We need to add two entries to the /etc/inittab file to activate this configuration. The inittab file is the configuration file of the Unix System V init command. The init command is responsible for system initialization; it provides a means of automatically executing programs at boot time and re-executing them when they terminate. This is ideal for the goals of running a getty program.
T0:23:respawn:/sbin/mgetty ttyS0 T1:23:respawn:/sbin/mgetty ttyS1
Each line of the /etc/inittab file contains four fields, separated by colons. The first field is an identifier that uniquely labels an entry in the file; traditionally it is two characters, but modern versions allow four. The second field is the list of run levels at which this entry should be active. A run level is a means of providing alternate machine configurations and is implemented using trees of startup scripts stored in directories called /etc/rc1.d, /etc/rc2.d, etc. This feature is typically implemented very simply, and you should model your entries on others in the file or refer to your system documentation for more information. The third field describes when to take action. For the purposes of running a getty program, this field should be set to respawn, meaning that the command should be re-executed automatically when it dies. There are several other options, as well, but they are not useful for our purposes here. The fourth field is the actual command to execute; this is where we specify the mgetty command and any arguments we wish to pass it. In our simple example we're starting and restarting mgetty whenever the system is operating at either of run levels two or three, and are supplying as an argument just the name of the device we wish it to use. The mgetty command assumes the /dev/, so we don't need to supply it.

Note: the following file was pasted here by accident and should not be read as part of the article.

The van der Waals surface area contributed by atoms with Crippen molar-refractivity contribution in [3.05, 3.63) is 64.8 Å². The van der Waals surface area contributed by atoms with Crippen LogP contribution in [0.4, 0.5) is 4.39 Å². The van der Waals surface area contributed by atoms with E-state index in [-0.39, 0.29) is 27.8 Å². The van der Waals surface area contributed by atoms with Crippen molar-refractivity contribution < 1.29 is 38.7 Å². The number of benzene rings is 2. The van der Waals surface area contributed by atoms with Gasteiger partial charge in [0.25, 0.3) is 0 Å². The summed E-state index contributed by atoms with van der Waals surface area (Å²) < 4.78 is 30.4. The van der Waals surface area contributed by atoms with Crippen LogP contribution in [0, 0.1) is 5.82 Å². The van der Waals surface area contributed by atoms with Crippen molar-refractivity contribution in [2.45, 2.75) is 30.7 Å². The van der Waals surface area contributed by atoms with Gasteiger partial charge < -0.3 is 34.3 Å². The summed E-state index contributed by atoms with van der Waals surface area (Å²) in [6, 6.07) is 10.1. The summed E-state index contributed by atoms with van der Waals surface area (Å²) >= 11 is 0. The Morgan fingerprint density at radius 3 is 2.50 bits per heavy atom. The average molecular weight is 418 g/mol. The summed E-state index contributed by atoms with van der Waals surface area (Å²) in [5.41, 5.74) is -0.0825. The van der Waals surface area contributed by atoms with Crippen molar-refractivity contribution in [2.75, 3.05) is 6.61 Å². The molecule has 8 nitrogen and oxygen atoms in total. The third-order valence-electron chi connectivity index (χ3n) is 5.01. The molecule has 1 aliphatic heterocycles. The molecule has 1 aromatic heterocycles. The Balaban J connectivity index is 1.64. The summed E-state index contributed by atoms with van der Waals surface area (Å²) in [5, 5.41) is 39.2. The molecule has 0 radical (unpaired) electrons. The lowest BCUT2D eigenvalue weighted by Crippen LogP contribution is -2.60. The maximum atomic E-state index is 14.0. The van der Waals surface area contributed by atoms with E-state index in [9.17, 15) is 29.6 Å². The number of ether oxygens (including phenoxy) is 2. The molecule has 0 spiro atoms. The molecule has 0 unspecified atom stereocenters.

This chapter was a quick introduction to mgetty and how to offer login prompts to serial devices. You can find more extensive information in the Serial-HOWTO.
After you've edited the configuration files, you need to reload init to make the changes take effect. Simply send a hangup signal to the init process; it always has a process ID of one, so you can use the following command safely:
# kill -HUP 1